From Terry Glavin’s book Come from the Shadows: The Long and Lonely Struggle for Peace in Afghanistan, pages 86 through 89:
In the year before Obama would order his massive “troop surge” and push a halfhearted American rededication to the Afghan state-building project, 400,000 girls started school for the first time in their lives, joining more than seven million young Afghans in school or attending one of the country’s ten new or newly reopened universities. More than 100,000 women were benefiting from micro-finance loans to help them set up their own businesses, and one in four MPs in the half-baked Afghan parliament, the Wolesi Jirga, were women. Public opinion polls found that Afghans were troubled by the slow pace of the country’s institutional development, but more than three-quarters of Afghans were happy with democracy.
More than four thousand medical facilities had opened since 2004, and eight of ten Afghans had at least some access to basic medical facilities, up from one in ten in 2004. Three out of every four Afghan children under the age of five had been immunized against childhood diseases. Since the rout of the Taliban, more than six hundred midwives had been trained and deployed to every province of Afghanistan.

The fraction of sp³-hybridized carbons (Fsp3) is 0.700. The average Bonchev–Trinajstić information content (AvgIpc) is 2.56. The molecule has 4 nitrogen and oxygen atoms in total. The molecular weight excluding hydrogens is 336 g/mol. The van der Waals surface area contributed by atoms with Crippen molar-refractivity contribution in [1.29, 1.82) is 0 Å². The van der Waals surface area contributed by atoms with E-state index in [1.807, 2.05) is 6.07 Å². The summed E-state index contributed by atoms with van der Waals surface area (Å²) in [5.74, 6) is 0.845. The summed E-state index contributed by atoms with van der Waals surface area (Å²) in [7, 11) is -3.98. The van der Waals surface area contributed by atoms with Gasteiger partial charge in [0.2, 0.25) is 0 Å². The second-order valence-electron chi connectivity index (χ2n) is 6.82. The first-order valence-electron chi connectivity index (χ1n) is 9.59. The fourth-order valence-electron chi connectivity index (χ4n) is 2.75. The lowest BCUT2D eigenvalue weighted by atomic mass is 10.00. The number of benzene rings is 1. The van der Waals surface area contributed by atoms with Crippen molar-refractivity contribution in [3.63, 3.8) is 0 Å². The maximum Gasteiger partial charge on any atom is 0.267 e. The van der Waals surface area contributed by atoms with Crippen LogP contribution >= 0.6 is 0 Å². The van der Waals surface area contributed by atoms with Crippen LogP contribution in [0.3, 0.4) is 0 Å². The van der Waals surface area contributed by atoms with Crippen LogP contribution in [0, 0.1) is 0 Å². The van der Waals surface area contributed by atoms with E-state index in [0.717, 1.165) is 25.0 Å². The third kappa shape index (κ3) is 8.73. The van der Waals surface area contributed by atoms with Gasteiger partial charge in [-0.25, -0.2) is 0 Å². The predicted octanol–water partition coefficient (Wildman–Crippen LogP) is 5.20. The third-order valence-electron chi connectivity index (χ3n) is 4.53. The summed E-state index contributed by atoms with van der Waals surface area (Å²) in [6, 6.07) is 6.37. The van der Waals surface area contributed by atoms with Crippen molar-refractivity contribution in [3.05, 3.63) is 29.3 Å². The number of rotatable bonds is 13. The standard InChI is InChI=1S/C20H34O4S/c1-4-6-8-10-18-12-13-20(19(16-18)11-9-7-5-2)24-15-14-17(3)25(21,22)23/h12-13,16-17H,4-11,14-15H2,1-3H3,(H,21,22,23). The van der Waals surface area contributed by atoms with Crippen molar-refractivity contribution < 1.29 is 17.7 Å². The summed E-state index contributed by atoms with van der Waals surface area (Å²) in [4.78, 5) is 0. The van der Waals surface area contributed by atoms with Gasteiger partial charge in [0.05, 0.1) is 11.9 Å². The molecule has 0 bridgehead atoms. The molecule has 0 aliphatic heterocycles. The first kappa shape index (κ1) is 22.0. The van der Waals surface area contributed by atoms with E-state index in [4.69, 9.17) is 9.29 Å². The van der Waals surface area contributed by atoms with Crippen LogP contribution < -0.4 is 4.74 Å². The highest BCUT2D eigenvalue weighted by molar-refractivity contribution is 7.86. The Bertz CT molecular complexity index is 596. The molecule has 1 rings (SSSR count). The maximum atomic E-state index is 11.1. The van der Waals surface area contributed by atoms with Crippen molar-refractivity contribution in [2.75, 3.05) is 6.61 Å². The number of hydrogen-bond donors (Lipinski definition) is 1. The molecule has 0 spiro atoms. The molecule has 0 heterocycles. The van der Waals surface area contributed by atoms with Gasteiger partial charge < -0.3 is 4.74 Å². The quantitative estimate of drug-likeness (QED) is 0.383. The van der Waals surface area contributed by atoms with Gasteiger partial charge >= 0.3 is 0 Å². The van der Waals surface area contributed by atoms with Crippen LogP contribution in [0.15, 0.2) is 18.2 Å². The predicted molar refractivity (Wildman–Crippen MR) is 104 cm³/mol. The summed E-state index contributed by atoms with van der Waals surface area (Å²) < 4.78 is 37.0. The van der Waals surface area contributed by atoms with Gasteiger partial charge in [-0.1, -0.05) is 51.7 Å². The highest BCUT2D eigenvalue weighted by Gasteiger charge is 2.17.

Since September 11, 2001, more than 4,000 kilometres of roads had been built or paved. More than a billion square metres of mine-contaminated land had been cleared, and roughly 17,000 communities had benefited from development initiatives in the form of wells, schools and hospitals built under the auspices of the Afghan governments National Solidarity Program. One in ten Afghans owned a mobile phone, up from two telephone lines for every 1,000 Afghans in 2001. Across the country, 150 cities and towns had access to Internet service and to seven national television stations, and more than 100 radio stations were up and running, along with dozens of newspapers and magazines. To the great delight of Afghans, Bollywood was back.
When the Taliban ruled the streets of Kabul, the city was nearly empty of cars. Now one of Kabul’s biggest problems was its nightmarish traffic jams.
You couldn’t call things rosy but it simply could not be said that the NATO intervention was making things worse…
Despite the inexcusable post-9/11 disasters of America’s so-called light footprint Afghan policy, its “we don’t do nation-building” idiocy and the opportunities that had been heartlessly squandered by [U.S. secretary of defense] Donald Rumsfeld, you certainly could not say that the “war in Afghanistan” had been a bad thing for most Afghans. It was the best thing that had happened to the country in at least a quarter of a century. For most Afghans, it was the best thing that had happened in their whole lives.
Afghans had no shortage of rage about what the rest of the world had done to their country. They could dish out astute and furious criticisms of the way the UN, the ISAF and perhaps especially the Americans were conducting themselves in Afghanistan. But the least likely thing you’d hear from Afghans was “troops out.” Least of all from the women.